In December 2020, academics at Cambridge voted to amend a new university policy on freedom of speech. The original proposal, submitted in March, asked academic staff to be “respectful” of arguments and positions with which they disagreed. The Cambridge dons were not amused.
Like the right to call yourself a Cambridge lecturer, respect must be earned – and like love or hate, it must be willed freely, not commanded by others. Cambridge University seemed to have confused its free speech policy for its expectations of decorum. It’s fine to ask academics to be courteous to one another, but they cannot be compelled to be receptive to intellectual stupidity.
Some arguments deserve little or no respect because they are irrational, immoral or factually incorrect – a vague request for respect suggests that such ideas deserve credence, but academics proudly guard their disciplines against falsehoods and bad scholarship. It is part of their job to point out bad ideas and to get rid of them.
A group of lecturers, led by the philosopher Arif Ahmed, pushed for an amendment. Academics should instead “tolerate” differing views. This achieved the original proposal’s goal of encouraging academics to be open-minded and permit different ideas without the compulsion to give all ideas, bad ones included, the time of day. Toleration protects academics’ rights to “ridicule and parody” which “can be as effective as argument and analysis” in provoking reflection and critical analysis.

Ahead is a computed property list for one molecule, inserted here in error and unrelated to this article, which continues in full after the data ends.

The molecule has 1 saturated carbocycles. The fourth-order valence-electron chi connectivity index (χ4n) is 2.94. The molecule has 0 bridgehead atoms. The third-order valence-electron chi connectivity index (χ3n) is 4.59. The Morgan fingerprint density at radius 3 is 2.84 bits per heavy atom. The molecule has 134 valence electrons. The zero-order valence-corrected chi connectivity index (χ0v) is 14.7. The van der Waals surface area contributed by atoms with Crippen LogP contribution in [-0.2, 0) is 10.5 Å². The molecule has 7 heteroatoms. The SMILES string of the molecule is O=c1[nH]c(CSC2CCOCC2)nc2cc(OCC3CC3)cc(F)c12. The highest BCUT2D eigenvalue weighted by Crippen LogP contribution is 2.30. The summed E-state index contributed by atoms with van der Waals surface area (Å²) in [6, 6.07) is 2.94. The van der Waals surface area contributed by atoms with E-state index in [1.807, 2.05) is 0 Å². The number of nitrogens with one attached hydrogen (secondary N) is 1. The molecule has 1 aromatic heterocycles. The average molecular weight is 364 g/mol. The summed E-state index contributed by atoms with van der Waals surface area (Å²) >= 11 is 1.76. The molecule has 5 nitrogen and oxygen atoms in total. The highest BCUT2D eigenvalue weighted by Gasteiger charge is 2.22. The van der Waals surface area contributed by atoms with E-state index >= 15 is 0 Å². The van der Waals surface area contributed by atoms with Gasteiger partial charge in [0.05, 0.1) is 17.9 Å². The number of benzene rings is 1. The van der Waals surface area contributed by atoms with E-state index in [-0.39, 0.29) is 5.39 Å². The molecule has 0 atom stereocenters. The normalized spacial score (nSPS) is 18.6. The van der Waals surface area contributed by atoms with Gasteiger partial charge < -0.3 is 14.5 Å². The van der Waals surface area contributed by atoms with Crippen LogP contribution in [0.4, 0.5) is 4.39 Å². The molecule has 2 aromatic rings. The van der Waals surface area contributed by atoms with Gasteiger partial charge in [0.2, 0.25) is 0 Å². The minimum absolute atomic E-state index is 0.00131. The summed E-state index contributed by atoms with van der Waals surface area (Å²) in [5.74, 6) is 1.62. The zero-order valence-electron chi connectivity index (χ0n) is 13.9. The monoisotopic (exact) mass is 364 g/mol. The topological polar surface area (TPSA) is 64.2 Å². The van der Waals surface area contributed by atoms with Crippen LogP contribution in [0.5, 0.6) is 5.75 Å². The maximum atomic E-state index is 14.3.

Liberalism “is the foundation on which modern academic life is built,” wrote Ross Anderson, a Cambridge academic. Toleration is not just a key tenet of modern liberalism, but a value of huge importance in the history of universities. The history of universities is one of long, costly battles for tolerance – a struggle for academics to be free of censorship from the church, the state, the market and the mob. “If we are to uphold the liberal culture that we have not just embraced but developed over several centuries,” he continued, Cambridge dons surely had to replace “respect” with “tolerance”.
One rule for all
To some, Cambridge’s decision marks an important moment in the culture wars. If you take the view that academic freedom and intellectual inquiry at universities up and down the country are floundering under the pressures of political correctness and left-wing dogma, you should be relieved that the people at one of our finest institutions were brave enough to stick up for themselves and for free speech.
However, many universities have little or no bother with these problems. At these institutions, academic life flourishes and “cancel culture” is something about which lecturers hear only on talkRADIO or read in the opinion section of the Daily Telegraph.
It’s not that these institutions are more or less tolerant (or respectful) than Cambridge. Rather, there is simply no appetite for outrage. They manage to bring in hundreds, if not thousands, of speakers every year. When things do go wrong, they tend to go wrong within one of the twenty-four institutions that make up the Russell Group; universities a little lower down the rankings get on perfectly well and there are far fewer controversies on their campuses.
But others believe that if there’s a problem in the Russell Group, it must be a problem at every university. So, institutions where most students haven’t even heard of trigger warnings or microaggressions or where there are no campaigns to pull down statues should boldly pay tribute to free speech and dismiss political correctness.
Parliamentarians have pursued the matters of free speech and tolerance on campus with great interest. A condition of possible bailouts for universities in disastrous financial positions would be a much louder, prouder commitment to freedom of speech. And we may soon see a “free speech champion”, not unlike something conceived in 2019 by Policy Exchange, presiding over higher education.